Mostly true about the UK ones I've found, though the interest free loan bit sounds good it isn't actually, no likes starting their working life with £45,000 worth of debt. When I was a student we had grants, still had to work though, most students did. Sadly these days, students are more boring and drink less than when I was at uni (Aberdeen founded 1495) they are so less political and non activist, which is worrying, young people should be activists, should be taking on the world. They seem to have been ground down somehow. Political activity among university lectures, professors etc isn't hugely common either now.
This was my point from an earlier post ( and why I listed some of those areas) we have to look at what we think the 'problem' areas are ( taking advice if needed from reputable sources) and decide which ones we can tackle with competency and which ones are out of our hands to deal with in a martial arts class. There's also ones that we have a duty of care to be aware of like child abuse and should know how to take the appropriate action for where we live. We have to do that not just because we have that duty of care to our young students but because we strive to be decent human beings.
No contention on my part, but you have made public comments about my beliefs, my political views etc as well as ideas about the university system here which can well be described as snide. If you can hand out those comments but can't take rebuttals then it's not my problem.
"Dont mind Tez, i have come to the conclusion she is a UK modern feminist.(but maybe doesnt know it) from what i gather it is a left leaning majority over there. even their "Right" is left." " if that be the case in the UK, im glad i dont live there, sounds like a very boring place." " this college course sounds like a typical US and Canada women's studies course in the humanities. based on post modernism and Marxist thought. standard class warfare and the oppressed rhetoric."
so in this link that @aedrasteia posted it shows that the program was divided into 4 parts, one of those parts was the physical MA skills.
Efficacy of a Sexual Assault Resistance Program for University Women
this may be the correct ratio of instruction but without more detail i cannot say if the other components are appropriate or compatible for a MA school or instructor to address. some of it does seem like it should be covered, so i would like to dig deeper on that.
my main contention is what i see as a political creep into this field. many groups and ideologies are finding fertile ground in self defense and MA to promote their views. in this link ( National Women's Martial Arts Federation - Home, ) that @aedrasteia posted there is a page for requirements to be a NWMAF member. many will not see it the meaning but it is conformation of what i was saying earlier. the bold text is my own.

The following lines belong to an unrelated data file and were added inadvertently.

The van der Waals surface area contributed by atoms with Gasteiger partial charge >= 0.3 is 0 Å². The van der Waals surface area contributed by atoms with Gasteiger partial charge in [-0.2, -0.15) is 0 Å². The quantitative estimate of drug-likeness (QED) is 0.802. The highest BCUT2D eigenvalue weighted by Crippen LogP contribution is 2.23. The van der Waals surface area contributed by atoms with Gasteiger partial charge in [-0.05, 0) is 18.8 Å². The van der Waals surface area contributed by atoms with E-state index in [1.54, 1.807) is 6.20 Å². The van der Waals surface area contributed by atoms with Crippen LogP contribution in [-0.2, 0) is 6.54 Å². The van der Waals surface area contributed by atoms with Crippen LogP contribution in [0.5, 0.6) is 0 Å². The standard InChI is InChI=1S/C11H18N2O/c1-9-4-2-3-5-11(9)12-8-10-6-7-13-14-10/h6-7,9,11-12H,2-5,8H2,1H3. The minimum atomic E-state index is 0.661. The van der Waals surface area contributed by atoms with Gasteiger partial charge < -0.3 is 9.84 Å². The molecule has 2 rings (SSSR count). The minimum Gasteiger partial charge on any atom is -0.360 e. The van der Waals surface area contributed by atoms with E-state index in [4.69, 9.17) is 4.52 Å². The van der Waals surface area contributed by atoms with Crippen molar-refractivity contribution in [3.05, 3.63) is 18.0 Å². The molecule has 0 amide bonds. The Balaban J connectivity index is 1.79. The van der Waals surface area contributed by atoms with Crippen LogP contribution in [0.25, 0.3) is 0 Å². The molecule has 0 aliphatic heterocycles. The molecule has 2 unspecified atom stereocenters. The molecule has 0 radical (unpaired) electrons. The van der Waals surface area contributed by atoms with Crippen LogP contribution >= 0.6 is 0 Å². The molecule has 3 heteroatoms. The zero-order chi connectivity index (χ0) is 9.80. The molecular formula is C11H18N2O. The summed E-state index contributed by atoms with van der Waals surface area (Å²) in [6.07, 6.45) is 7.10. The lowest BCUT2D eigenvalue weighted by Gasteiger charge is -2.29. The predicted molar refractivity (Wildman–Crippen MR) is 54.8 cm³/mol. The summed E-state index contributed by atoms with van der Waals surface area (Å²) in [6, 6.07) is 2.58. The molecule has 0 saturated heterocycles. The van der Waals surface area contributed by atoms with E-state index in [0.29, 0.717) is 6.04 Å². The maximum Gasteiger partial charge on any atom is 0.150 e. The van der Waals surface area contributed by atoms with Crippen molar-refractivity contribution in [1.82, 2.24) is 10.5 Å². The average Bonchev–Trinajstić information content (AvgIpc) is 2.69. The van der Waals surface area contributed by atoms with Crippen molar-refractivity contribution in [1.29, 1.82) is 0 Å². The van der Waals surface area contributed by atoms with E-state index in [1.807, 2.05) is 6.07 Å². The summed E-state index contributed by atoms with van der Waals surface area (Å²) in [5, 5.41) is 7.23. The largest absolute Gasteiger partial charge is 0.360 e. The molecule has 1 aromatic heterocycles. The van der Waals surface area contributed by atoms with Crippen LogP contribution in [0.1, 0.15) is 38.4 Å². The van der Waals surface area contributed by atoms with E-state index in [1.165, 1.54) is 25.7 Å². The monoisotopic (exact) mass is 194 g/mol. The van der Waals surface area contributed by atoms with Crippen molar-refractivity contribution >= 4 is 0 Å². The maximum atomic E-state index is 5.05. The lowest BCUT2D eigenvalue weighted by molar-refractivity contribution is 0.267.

"6. Political awareness/contextualization of violence
The successful self defense instructor demonstrates:
Considers violence in the context of racism, sexism, classism, ableism, homophobia, ageism and other systems of inequality and oppression.
Understands violence as a societal vs. individual problem and communicates this in the classroom setting.
Assists students to challenge the victim-blaming ethos prevalent in considerations of violence."
it is getting harder to separate politics from self defense training because the new definition of violence is including speech and micro aggressions.
from wiki again the bold text is mine
Violence - Wikipedia
Violence is defined by the World Health Organization as "the intentional use of physical force or power, threatened or actual, against oneself, another person, or against a group or community, which either results in or has a high likelihood of resulting in injury, death, psychological harm, maldevelopment, or deprivation," although the group acknowledges that the inclusion of "the use of power" in its definition expands on the conventional understanding of the word. This definition involves intentionality with the committing of the act itself, irrespective of the outcome it produces. However, generally, anything that is excited in an injurious or damaging way may be described as violent even if not meant to be violence (by a person and against a person).
Evaluation studies are beginning to support community interventions that aim to prevent violence against women by promoting gender equality. For instance, evidence suggests that programmes that combine microfinance with gender equity training can reduce intimate partner violence. School-based programmes such as Safe Dates programme in the United States of America and the Youth Relationship Project in Canada have been found to be effective for reducing dating violence.
so you can see there is a blending of traditional definitions of violence with something new and promoting "Gender studies" as a way to prevent violence. the new Canadian law Bill C16 specifically states that by not using certain pronouns for non binary people it is a form of hate speech and violence. topics like this are important to take note of but forbidden on this sight. these topics have a major impact on the conversation.
also if you read the entire Wiki link it goes on to say in not so many words that poverty is a form of violence toward that class of people.
That latter is not specific to MA, and not substantially pertinent to MA programs that don’t have kids classes. It’s a societal issue, rather than a teaching issue - as you correctly said, to be decent human beings.